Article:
For all of us that are interested in our Horror History and its heritage, Milicent Patrick is a person that we should get to know and definitely remember, because without her contributions, our favorite Gill-man could have looked quite different. And this book looks to be a great place to start! I’ve already got mine on pre-order, so why don’t you.

You can pre-order your hardcover edition from Amazon now for only $17.70! How could you pass up that price? Just click HERE.

Julie Adams – Rest in Peace

Julie Adams - RIPThere has to be something about a person that only appeared in a few genre pictures in her career that spanned almost 70 years, but it was her first genre pic, made 65 years ago, is what she is remembered the most from. Sure, it could be because it was the last great classic monster film from Universal, but Julie Adams appearance in it had something to do with it as well. There was more than the Gill-Man watching Adams in The Creature from the Black Lagoon (1954), that is for sure. 

If you’ve spent more than 5 minutes on the internet in the last 24 hours, you’ve read the news that Adams passed away yesterday at the age of 92. I had the honor of meeting her a couple of times at different cons or movie screenings and she was always so lovely and friendly to her fans. As long as the Gill-man is remembered, Adams will be right along there with him. Our thoughts go out to her friends and family during this difficult time.

Horror History: Richard Carlson

richardcarlsonRichard Carlson
Born Apr. 29th, 1912 – Died Nov. 24th, 1977

You really can’t be a fan of classic sci-fi/horror films and not at least recognize the face of Richard Carlson. While he’s only really played in a handful of genre titles, two of them were pretty well known, and even more so because they were originally released in 3-D. Those two films are It Came from Outer Space (1953) and The Creature from the Black Lagoon (1954). Usually playing the hero or good guy in the stories, Carlson always did an excellent job portraying the likable kind of character, who was always fighting the good fight for humanity. His portrayal of the characters in those two film were so real that we, the audience, believed everything he told us! Although, completely playing against that type, his performance in Bert I. Gordon’s Tormented (1960), he really shows how well he can play a real heel too!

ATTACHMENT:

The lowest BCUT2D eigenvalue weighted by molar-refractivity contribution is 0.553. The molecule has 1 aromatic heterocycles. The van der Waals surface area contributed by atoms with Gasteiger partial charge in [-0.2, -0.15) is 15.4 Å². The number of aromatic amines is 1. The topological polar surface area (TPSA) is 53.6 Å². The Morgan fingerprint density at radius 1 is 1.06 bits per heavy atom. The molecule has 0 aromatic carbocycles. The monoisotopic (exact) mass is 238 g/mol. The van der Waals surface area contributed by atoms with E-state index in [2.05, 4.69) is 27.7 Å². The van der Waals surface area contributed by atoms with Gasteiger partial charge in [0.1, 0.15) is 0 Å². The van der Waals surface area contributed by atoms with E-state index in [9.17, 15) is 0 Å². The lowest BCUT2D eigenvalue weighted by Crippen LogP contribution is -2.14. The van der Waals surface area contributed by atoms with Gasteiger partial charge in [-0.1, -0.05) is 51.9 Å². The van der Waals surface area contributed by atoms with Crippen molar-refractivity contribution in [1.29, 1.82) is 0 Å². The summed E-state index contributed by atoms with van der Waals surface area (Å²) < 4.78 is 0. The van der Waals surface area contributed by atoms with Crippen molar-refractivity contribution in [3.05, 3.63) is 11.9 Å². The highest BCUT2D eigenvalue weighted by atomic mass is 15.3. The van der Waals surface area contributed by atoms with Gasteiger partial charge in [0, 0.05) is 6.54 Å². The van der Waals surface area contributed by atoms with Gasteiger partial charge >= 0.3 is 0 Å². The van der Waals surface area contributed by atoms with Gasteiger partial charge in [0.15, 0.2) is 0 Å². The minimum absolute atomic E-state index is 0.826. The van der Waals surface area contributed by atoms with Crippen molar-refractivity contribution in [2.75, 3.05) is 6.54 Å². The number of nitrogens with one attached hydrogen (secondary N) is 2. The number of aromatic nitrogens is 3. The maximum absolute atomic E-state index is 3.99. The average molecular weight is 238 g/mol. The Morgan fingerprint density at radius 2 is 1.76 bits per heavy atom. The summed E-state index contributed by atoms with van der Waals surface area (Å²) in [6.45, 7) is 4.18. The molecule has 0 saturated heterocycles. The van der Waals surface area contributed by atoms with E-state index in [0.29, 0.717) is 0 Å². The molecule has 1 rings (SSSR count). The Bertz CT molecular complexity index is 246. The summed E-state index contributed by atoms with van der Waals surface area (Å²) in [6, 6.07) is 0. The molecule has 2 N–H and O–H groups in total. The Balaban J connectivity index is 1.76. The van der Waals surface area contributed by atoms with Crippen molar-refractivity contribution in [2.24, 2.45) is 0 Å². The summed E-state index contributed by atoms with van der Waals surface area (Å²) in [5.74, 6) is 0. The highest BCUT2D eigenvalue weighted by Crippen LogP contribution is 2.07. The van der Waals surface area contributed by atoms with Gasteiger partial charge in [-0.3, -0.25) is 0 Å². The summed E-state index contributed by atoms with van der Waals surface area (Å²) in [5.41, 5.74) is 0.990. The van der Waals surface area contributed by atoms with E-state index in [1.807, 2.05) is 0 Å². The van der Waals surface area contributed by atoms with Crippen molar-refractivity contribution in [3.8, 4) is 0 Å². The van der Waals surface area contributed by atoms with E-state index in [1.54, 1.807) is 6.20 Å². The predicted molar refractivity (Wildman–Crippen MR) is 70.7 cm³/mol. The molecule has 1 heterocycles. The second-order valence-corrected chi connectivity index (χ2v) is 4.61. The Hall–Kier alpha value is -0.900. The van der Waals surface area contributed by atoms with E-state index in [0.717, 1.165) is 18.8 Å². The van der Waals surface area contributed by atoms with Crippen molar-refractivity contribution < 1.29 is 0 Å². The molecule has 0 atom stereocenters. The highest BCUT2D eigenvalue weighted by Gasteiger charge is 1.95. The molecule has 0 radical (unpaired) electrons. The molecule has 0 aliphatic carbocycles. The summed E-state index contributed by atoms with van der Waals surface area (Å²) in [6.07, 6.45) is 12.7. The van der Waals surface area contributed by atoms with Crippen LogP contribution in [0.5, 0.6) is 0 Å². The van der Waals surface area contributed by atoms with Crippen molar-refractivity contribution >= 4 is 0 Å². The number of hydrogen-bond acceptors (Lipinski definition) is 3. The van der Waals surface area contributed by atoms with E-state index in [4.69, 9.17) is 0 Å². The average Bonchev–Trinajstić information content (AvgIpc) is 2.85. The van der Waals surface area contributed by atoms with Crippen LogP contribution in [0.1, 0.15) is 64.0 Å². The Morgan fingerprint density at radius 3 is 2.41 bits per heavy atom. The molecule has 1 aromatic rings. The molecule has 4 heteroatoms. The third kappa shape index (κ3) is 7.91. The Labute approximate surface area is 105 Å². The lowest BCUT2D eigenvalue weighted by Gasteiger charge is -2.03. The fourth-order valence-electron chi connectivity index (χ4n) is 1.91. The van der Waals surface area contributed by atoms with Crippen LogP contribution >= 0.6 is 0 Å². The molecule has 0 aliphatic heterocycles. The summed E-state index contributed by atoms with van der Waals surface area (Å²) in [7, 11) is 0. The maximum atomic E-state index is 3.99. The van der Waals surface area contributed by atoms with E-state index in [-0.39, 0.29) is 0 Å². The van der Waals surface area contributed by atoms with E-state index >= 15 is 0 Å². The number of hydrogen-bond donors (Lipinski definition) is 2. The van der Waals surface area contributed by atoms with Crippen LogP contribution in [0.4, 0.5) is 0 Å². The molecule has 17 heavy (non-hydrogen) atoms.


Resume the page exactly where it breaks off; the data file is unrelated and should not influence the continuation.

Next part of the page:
After graduating from college with a Master’s Degree in English, he taught briefly before getting bitten by the acting bug and buying a theater to run his own company. He worked for many years, on the stage, in movies, and a lot of television work. The other genre titles in his career were The Magnetic Monsters (1953) and The Valley of Gwangi (1969). But he will always been known to most fans from his two 3-D movie appearances.